Finding Abbey The search for Edward Abbey and his hidden desert grave

Sean Prentiss

Book - 2015

When the great environmental writer Edward Abbey died in 1989, four of his friends buried him secretly in a hidden desert spot that no one would ever find. The final resting place of the Thoreau of the American West remains unknown and has become part of American folklore. In this book a young writer who went looking for Abbey's grave combines an account of his quest with a creative biography of Abbey.

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BIOGRAPHY/Abbey, Edward
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Subjects
Genres
Biographies
Published
Albuquerque : University of New Mexico Press 2015.
©2015
Language
English
Physical Description
ix, 230 pages ; 20 cm
Bibliography
Includes bibliographical references.
ISBN
9780826355911
0826355919
Main Author
Sean Prentiss (-)
Review by Library Journal Reviews

Prentiss (creative writing, Norwich Univ.) traces the life of the great environmental writer Edward Abbey (1927–89), who has a devoted following, somewhat more than a cult; his masterpiece is Desert Solitaire, with The Monkey Wrench Gang, about sabotage in the cause of environmental extremism, a close second. Prentiss interviews people Abbey knew and visits places he lived, creating a book that is full of humor and insight, musings and philosophy. The author describes his adventures searching for his subject's secret grave somewhere in the Southwestern deserts that were the fond focus of his voluminous writings. Prentiss also describes how the uncompromising Abbey was a complex, difficult person: full professor, Fulbright scholar, womanizer, heavy drinker, anarchist, and wilderness advocate. The inspirational renegade was also often solitary, shy, and withdrawn. In Prentiss's journey to know Abbey, he discourses engagingly on the significance of mystery, quests, travel, personalities, the desert, and humankind's relationship to nature. VERDICT A worthy contribution to the Abbey canon on the heels of David Gessner's All the Wild That Remains. Highly recommended for all interested in the American Southwest, environmentalism, and modern literature.—Henry T. Armistead, formerly with Free Lib. of Philadelphia [Page 109]. (c) Copyright 2015 Library Journals LLC, a wholly owned subsidiary of Media Source, Inc. No redistribution permitted.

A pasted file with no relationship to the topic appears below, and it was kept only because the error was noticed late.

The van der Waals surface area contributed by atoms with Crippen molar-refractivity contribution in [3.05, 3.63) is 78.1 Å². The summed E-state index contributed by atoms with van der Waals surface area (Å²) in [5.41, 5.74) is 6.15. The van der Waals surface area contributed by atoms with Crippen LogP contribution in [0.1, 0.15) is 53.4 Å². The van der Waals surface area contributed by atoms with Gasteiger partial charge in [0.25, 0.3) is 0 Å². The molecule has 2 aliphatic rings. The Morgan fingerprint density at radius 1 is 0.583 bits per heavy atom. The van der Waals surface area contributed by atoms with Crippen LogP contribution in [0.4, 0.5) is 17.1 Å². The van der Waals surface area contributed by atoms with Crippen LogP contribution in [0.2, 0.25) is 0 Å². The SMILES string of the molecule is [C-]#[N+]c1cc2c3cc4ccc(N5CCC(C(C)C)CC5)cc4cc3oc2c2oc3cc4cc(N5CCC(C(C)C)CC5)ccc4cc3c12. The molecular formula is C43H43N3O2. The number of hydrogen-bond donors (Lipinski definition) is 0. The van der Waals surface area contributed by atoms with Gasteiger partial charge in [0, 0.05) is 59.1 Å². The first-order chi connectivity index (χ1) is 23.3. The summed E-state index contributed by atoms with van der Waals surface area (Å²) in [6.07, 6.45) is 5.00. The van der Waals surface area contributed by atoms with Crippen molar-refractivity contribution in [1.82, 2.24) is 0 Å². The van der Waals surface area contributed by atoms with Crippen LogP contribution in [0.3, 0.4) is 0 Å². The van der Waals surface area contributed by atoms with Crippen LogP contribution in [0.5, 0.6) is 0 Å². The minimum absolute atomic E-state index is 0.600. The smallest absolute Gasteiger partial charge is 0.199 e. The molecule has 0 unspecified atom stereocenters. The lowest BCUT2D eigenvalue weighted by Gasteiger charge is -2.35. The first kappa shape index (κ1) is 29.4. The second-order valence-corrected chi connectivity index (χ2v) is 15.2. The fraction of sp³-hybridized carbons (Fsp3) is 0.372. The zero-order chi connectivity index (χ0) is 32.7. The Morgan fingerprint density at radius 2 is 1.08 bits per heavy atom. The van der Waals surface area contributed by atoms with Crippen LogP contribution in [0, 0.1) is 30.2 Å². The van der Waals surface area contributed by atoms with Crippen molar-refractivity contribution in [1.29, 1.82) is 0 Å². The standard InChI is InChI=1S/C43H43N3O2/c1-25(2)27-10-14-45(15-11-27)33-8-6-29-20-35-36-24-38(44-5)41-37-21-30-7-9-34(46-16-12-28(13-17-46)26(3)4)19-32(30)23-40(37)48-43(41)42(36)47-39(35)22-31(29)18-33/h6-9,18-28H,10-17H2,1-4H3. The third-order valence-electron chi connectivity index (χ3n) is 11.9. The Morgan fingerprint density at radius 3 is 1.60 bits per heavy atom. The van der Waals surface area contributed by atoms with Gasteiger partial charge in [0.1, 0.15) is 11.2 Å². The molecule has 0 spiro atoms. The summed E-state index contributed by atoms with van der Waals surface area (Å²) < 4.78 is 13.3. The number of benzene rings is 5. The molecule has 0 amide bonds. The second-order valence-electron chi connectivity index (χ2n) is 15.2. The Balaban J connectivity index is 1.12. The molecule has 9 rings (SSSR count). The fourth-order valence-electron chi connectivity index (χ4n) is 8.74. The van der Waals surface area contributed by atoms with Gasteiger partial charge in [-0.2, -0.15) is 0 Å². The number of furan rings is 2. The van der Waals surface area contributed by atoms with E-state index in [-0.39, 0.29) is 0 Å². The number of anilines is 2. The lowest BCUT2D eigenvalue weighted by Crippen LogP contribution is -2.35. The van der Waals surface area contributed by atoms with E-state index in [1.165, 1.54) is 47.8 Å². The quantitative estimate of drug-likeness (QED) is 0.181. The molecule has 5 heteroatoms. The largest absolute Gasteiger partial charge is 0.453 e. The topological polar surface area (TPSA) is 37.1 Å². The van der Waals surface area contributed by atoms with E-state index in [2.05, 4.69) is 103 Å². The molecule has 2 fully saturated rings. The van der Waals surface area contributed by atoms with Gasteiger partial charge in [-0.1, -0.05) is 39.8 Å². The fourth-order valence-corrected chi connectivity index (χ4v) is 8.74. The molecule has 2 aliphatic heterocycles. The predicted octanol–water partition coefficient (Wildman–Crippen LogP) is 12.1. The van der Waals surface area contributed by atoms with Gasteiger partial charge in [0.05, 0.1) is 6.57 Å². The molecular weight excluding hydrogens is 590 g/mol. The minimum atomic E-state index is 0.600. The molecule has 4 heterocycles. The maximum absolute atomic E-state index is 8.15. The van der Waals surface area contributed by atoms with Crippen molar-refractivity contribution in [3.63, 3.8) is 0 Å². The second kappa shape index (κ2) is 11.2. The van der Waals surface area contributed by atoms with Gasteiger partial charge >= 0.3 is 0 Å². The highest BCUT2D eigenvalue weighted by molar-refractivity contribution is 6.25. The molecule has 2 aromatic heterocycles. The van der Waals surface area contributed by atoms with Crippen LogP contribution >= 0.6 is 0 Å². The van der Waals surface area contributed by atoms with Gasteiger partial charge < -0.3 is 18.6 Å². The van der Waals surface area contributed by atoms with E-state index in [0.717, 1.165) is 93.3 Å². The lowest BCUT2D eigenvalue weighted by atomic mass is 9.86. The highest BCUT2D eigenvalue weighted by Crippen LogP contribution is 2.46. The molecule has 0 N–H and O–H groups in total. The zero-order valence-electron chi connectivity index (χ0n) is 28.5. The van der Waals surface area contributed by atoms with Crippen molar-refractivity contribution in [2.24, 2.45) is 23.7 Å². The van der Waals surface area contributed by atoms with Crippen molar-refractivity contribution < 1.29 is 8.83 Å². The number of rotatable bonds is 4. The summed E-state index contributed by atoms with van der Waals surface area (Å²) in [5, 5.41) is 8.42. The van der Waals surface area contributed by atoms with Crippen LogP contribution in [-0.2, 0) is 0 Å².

Review by Publisher Summary 1

Prentiss details his search for the hidden grave of writer Edward Abbey in twenty-seven short, juicy chapters. After a short introduction to the source of his fascination with the gravesite, the book takes the form of a dated and located journal wandering from the author’s home in Pennsylvania to ever more specific parts of the West and Southwest as he talks politics, passion, ecology, and other subjects with a variety of folks he hopes will lead him to Abbey. His story intersects with novel personalities and cultures up to the point of his destination, leading to a climax and epilogue in which he wrestles with the personal meaning of his search and discovery. A chronology of Edward Abbey and bibliography of his publications are inserted before the list of other cited works. Annotation ©2015 Ringgold, Inc., Portland, OR (protoview.com)

Review by Publisher Summary 2

When the great environmental writer Edward Abbey died in 1989, four of his friends buried him secretly in a hidden desert spot that no one would ever find. The final resting place of the Thoreau of the American West remains unknown and has become part of American folklore. In this book a young writer who went looking for Abbey's grave combines an account of his quest with a creative biography of Abbey.Sean Prentiss takes readers across the country as he gathers clues from his research, travel, and interviews with some of Abbey's closest friends--including Jack Loeffler, Ken "Seldom Seen" Sleight, David Petersen, and Doug Peacock. Along the way, Prentiss examines his own sense of rootlessness as he attempts to unravel Abbey's complicated legacy, raising larger questions about the meaning of place and home.

Review by Publisher Summary 3

"Prentiss reveals the power of Ed Abbey's lasting call to action, not just as a Monkey Wrencher, but also as an ethicist who lives by Ed's own motto, 'Follow the truth no matter where it leads.'"--Jack Loeffler, author of Adventures with Ed: A Portrait of Abbey